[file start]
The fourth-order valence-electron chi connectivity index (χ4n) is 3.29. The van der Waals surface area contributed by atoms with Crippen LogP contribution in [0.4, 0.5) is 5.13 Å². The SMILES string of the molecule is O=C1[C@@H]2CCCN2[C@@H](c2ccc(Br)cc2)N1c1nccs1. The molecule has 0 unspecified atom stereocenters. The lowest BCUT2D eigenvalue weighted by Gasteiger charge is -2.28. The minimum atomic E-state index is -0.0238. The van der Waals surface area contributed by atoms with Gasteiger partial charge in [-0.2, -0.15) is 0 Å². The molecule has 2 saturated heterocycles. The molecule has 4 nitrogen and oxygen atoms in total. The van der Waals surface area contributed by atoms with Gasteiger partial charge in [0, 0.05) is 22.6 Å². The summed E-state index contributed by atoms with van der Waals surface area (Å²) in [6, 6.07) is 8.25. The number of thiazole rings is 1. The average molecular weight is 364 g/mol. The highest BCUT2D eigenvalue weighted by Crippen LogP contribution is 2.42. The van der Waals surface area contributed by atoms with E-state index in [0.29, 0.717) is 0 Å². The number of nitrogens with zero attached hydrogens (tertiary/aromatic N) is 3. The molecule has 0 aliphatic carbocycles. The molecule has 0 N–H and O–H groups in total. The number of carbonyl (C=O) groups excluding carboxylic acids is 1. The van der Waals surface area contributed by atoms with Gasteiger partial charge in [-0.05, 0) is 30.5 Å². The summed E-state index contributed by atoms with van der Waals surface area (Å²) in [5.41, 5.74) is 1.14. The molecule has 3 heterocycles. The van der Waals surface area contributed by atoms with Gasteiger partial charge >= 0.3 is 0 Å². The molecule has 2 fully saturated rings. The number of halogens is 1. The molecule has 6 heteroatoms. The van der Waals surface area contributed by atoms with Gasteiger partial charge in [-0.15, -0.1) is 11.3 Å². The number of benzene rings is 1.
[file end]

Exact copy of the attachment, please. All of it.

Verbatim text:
The fourth-order valence-electron chi connectivity index (χ4n) is 3.29. The van der Waals surface area contributed by atoms with Crippen LogP contribution in [0.4, 0.5) is 5.13 Å². The SMILES string of the molecule is O=C1[C@@H]2CCCN2[C@@H](c2ccc(Br)cc2)N1c1nccs1. The molecule has 0 unspecified atom stereocenters. The lowest BCUT2D eigenvalue weighted by Gasteiger charge is -2.28. The minimum atomic E-state index is -0.0238. The van der Waals surface area contributed by atoms with Gasteiger partial charge in [-0.2, -0.15) is 0 Å². The molecule has 2 saturated heterocycles. The molecule has 4 nitrogen and oxygen atoms in total. The van der Waals surface area contributed by atoms with Gasteiger partial charge in [0, 0.05) is 22.6 Å². The summed E-state index contributed by atoms with van der Waals surface area (Å²) in [6, 6.07) is 8.25. The number of thiazole rings is 1. The average molecular weight is 364 g/mol. The highest BCUT2D eigenvalue weighted by Crippen LogP contribution is 2.42. The van der Waals surface area contributed by atoms with E-state index in [0.29, 0.717) is 0 Å². The number of nitrogens with zero attached hydrogens (tertiary/aromatic N) is 3. The molecule has 0 aliphatic carbocycles. The molecule has 0 N–H and O–H groups in total. The number of carbonyl (C=O) groups excluding carboxylic acids is 1. The van der Waals surface area contributed by atoms with Gasteiger partial charge in [-0.05, 0) is 30.5 Å². The summed E-state index contributed by atoms with van der Waals surface area (Å²) in [5.41, 5.74) is 1.14. The molecule has 3 heterocycles. The van der Waals surface area contributed by atoms with Gasteiger partial charge >= 0.3 is 0 Å². The molecule has 2 fully saturated rings. The number of halogens is 1. The molecule has 6 heteroatoms. The van der Waals surface area contributed by atoms with Gasteiger partial charge in [-0.15, -0.1) is 11.3 Å². The number of benzene rings is 1.